This Congress, where extending gridlock is practically a point of pride, has mercifully found a subject everyone can agree on: stopping trade based in slavery. On Thursday, the Senate passed a bill that would end U.S. imports of fish caught by slaves in Southeast Asia, gold mined by children in Africa, and garments sewn by abused women (who recently doubled their minimum wage to $68 a month), and President Obama is expected to sign it. Even that bill was hardly unanimous: It passed 75–20. (The chief criticism seems to be that it’s hard to differentiate, say, ethically produced shrimp from slave-labor shrimp, which could lead to Customs-seizure overreach.) For some mysterious reason that almost surely involves backroom deal-making, the bill also puts a permanent end to state taxes on internet access.
The U.S. Tariff Act of 1930 prohibits the U.S. from importing goods that are made or processed by children, prisoners, or slaves — unless, the law says, consumer demand could not be met without them. The Labor Department keeps a list of more than 350 items that meet that criterion, like lobsters from Honduras, wheat from Pakistan, cotton from Kazakhstan — all of which are now subject to confiscation.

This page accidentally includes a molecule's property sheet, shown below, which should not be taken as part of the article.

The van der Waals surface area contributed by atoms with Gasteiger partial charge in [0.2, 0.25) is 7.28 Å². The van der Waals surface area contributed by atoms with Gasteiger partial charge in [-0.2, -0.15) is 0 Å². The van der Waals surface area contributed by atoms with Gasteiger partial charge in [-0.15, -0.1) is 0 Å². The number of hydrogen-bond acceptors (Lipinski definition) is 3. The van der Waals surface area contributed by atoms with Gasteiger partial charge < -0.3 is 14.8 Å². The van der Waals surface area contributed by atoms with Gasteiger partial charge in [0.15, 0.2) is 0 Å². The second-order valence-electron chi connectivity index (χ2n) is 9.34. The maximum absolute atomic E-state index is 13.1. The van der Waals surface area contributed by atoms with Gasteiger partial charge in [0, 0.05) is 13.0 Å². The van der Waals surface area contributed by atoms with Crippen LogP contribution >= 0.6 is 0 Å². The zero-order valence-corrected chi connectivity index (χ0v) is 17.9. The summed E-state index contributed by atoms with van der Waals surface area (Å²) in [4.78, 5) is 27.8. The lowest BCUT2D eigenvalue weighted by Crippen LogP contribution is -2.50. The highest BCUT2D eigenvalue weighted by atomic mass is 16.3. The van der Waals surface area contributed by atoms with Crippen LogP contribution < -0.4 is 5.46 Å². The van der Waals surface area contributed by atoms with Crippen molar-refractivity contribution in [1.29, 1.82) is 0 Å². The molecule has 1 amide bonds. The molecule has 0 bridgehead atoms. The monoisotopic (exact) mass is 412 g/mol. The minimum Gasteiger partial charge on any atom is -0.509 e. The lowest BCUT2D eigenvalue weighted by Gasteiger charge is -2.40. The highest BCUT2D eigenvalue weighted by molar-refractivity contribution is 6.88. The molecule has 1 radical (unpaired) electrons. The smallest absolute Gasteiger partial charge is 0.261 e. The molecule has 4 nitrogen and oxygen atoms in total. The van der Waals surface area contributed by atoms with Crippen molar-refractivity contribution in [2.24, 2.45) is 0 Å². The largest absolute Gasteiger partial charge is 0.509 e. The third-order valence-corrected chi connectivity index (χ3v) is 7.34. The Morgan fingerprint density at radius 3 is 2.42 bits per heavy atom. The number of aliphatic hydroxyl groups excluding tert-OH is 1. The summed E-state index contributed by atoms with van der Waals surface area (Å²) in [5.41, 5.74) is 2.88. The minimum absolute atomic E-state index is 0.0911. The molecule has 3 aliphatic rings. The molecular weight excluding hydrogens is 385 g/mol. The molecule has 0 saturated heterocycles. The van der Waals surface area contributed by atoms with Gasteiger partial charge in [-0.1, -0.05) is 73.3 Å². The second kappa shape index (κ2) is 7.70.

The bill follows recent, ugly revelations about the international shrimp trade. In December, an investigation by the Associated Press followed seafood from the fingers of people locked in cages in Thailand to Walmart and Whole Foods Market stores, and to restaurants like Olive Garden, LongHorn Steakhouse, and Red Lobster.